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Zhejiang demolitions: Authorities demolish cross using special crane to bypass human shield

Friday, August 1, 2014

This image shows the cross being
lifted of Huaien Hall's church
building on July 28, 2014. (Photo
from believers)
China Aid Association

(Wenzhou, Zhejiang—Aug. 1, 2014) Authorities in Wenzhou, in China’s coastal Zhejiang, demolished the cross topping a house church by using special equipment to bypass the large crowd of believers blocking the church’s gate early Monday morning.

“At 3 a.m., [authorities] started traffic control,” said a member of the Huaien Hall church, located in Cangnan County, Wenzhou. “At 4 a.m., their digging equipment and cranes all came in.”

“At 6:30 a.m. this morning, the cross was demolished by them through force,” a local missionary said on Monday. “A lot of buses came. I would say about 15-16 [buses]. Altogether, there were 200-300 people… They had ambulances and fire engines.”

“The crane they brought in was very tall. They didn’t enter the church,” the missionary said. “I would say [the crane was] about 100 meters tall. In comparison, our church in only 70 meters tall. They lifted the cross with the crane from outside the church, and we [had] shut the iron gate from inside the church because we thought they would enter the church through the gate.”

“The worshippers began to wait at the church [Sunday night] and they guarded the church until the morning. There were more than 200 people,” a Christian said.

Huaien Hall’s missionary said the church never received a written demolition notice. “It was only an oral notice. They said the church is an illegal structure, and they specifically notified us that they would demolish the cross.”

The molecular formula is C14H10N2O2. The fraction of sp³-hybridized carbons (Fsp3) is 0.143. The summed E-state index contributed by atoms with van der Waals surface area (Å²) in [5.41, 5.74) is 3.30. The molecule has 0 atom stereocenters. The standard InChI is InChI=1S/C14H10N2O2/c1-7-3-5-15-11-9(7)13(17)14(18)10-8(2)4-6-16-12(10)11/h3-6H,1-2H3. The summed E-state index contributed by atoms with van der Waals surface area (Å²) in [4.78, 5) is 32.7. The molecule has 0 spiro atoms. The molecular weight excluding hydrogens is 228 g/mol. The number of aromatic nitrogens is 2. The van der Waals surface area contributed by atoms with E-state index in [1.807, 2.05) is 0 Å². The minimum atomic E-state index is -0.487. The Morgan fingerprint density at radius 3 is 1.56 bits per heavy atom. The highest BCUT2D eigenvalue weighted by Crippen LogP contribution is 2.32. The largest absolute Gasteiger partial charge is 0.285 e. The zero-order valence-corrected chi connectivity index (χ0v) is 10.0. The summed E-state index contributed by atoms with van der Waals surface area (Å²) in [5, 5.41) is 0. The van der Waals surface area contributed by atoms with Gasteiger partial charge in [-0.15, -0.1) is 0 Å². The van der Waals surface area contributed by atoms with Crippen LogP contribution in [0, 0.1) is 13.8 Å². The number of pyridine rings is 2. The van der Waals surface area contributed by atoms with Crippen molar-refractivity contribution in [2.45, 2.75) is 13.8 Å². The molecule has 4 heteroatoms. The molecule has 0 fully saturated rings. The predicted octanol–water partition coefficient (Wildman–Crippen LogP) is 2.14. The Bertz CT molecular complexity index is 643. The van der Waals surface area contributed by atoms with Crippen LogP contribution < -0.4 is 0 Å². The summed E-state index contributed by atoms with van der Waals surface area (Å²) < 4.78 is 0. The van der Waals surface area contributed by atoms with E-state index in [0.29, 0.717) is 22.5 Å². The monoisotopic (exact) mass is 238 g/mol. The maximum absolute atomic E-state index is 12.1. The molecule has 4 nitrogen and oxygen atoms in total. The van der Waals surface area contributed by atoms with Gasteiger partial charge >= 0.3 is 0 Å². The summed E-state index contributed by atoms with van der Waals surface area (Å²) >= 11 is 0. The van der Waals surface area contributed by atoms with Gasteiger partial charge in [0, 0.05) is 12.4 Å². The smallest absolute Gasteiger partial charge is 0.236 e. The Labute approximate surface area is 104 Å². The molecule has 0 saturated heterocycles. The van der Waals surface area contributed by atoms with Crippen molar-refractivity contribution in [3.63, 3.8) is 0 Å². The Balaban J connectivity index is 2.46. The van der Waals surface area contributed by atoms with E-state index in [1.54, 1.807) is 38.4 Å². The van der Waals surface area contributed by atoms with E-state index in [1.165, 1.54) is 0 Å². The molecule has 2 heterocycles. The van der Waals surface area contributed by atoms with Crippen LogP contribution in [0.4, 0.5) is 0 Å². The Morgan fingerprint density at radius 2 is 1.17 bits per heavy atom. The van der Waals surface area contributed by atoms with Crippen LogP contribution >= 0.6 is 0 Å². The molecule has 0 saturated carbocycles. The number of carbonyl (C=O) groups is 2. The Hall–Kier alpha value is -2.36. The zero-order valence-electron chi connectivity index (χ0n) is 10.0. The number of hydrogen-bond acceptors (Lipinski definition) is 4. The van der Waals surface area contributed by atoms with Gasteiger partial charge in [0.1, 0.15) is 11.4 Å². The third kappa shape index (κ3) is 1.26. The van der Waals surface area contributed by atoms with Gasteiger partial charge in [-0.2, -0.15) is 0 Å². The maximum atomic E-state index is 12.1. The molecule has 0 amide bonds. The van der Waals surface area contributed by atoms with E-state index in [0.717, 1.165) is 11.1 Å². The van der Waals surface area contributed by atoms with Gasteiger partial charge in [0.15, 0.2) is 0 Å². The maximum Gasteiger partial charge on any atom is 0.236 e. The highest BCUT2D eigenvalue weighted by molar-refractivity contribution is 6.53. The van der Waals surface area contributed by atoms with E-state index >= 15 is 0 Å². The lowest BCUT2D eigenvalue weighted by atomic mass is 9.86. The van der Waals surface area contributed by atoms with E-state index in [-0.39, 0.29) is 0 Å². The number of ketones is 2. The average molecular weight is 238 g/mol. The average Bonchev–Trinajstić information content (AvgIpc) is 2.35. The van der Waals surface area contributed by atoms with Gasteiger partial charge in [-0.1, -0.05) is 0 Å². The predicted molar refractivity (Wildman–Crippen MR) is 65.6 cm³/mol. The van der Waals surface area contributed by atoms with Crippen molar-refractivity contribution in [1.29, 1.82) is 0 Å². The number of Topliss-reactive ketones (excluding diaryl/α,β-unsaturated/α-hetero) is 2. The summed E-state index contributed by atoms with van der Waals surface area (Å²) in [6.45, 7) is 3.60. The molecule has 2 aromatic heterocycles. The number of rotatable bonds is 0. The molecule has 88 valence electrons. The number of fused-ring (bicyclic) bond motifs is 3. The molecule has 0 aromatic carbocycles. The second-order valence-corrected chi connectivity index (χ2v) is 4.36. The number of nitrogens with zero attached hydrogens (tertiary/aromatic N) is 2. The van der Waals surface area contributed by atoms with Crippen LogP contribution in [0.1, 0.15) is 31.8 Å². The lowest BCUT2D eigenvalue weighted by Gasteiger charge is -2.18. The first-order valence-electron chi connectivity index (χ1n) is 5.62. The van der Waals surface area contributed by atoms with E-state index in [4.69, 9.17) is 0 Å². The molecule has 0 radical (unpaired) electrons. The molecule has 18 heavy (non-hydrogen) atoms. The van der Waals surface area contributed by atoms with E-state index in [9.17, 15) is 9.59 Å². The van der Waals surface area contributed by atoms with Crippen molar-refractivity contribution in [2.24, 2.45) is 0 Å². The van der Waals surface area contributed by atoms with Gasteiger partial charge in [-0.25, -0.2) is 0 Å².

“We know that many crosses are not illegal structures,” said Gao Baosheng, a former Chinese house church pastor now residing in America and a contributor to China Aid’s Chinese Law and Religion Monitor.

“The statistics show more than 160 crosses and churches have been demolished. However, the actual number is [likely] three to four times this number.

“One of the characteristic of the governments’ actions in recent days is they exclusively demolished crosses. The second characteristic is that the suppression of the government-sanctioned TSPM churches is similar to that of the pre-Cultural Revolution period,” Gao said. “However, immediately before the breakout of the Cultural Revolution, Mao Zedong said that the church had come to the end of its history.

“After Xi Jinping came to power, he wanted to restore the Cultural Revolution and the policies from the Cultural Revolution, including the religion policies. The demolition of government-run churches indicates that they are not continuing the religious polices from the Hu Jintao or Jiang Zemin eras when the United Front Work was the primary concern.

“Resistance is coming from various types of people, including seniors inside the government-run churches and worshippers who are ordinary people. Some people have even written wills [preparing for the worst], and some protest at the scene of the demolitions.

“I anticipate that the resistance will continue, and there may be many bloody conflicts. These acts of resistance will cause the increase of cost in demolishing churches or crosses. When the cost increases to a certain level, I estimate that [the government] will consider retreating,” Gao said.

China Aid Contacts
Rachel Ritchie, English Media Director
Tel: 1+ (888) 889-7757 | Other: (432) 689-6985
Email: r.ritchie@chinaaid.org
Website: www.chinaaid.org | www.monitorchina.org